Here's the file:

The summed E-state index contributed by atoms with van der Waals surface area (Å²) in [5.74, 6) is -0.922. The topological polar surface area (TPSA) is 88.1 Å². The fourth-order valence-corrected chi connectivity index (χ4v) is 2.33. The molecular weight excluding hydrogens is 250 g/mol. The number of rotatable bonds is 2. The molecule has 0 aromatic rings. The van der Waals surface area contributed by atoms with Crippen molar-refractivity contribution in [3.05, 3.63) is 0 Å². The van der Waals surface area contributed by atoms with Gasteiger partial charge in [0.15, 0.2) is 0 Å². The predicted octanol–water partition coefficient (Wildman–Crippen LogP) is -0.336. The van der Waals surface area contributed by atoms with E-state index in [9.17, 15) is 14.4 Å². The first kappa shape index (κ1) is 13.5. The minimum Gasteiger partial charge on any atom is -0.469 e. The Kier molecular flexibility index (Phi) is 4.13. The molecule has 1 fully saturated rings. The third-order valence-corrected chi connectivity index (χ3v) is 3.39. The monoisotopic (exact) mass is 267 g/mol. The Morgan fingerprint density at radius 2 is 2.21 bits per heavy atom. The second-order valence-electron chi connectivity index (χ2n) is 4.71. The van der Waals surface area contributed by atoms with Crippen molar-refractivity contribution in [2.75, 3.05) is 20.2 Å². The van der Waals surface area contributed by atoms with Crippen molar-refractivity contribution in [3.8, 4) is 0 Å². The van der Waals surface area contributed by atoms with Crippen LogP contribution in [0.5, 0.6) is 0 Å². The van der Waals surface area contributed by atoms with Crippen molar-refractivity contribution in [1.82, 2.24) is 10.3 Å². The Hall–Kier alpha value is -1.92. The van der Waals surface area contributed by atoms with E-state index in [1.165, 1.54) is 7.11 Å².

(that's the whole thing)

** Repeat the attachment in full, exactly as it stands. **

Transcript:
The summed E-state index contributed by atoms with van der Waals surface area (Å²) in [5.74, 6) is -0.922. The topological polar surface area (TPSA) is 88.1 Å². The fourth-order valence-corrected chi connectivity index (χ4v) is 2.33. The molecular weight excluding hydrogens is 250 g/mol. The number of rotatable bonds is 2. The molecule has 0 aromatic rings. The van der Waals surface area contributed by atoms with Crippen molar-refractivity contribution in [3.05, 3.63) is 0 Å². The van der Waals surface area contributed by atoms with Gasteiger partial charge in [0.15, 0.2) is 0 Å². The predicted octanol–water partition coefficient (Wildman–Crippen LogP) is -0.336. The van der Waals surface area contributed by atoms with E-state index in [9.17, 15) is 14.4 Å². The first kappa shape index (κ1) is 13.5. The minimum Gasteiger partial charge on any atom is -0.469 e. The Kier molecular flexibility index (Phi) is 4.13. The molecule has 1 fully saturated rings. The third-order valence-corrected chi connectivity index (χ3v) is 3.39. The monoisotopic (exact) mass is 267 g/mol. The Morgan fingerprint density at radius 2 is 2.21 bits per heavy atom. The second-order valence-electron chi connectivity index (χ2n) is 4.71. The van der Waals surface area contributed by atoms with Crippen molar-refractivity contribution in [2.75, 3.05) is 20.2 Å². The van der Waals surface area contributed by atoms with Crippen molar-refractivity contribution in [3.8, 4) is 0 Å². The van der Waals surface area contributed by atoms with Crippen LogP contribution in [0.5, 0.6) is 0 Å². The van der Waals surface area contributed by atoms with Crippen molar-refractivity contribution in [1.82, 2.24) is 10.3 Å². The Hall–Kier alpha value is -1.92. The van der Waals surface area contributed by atoms with E-state index in [1.165, 1.54) is 7.11 Å².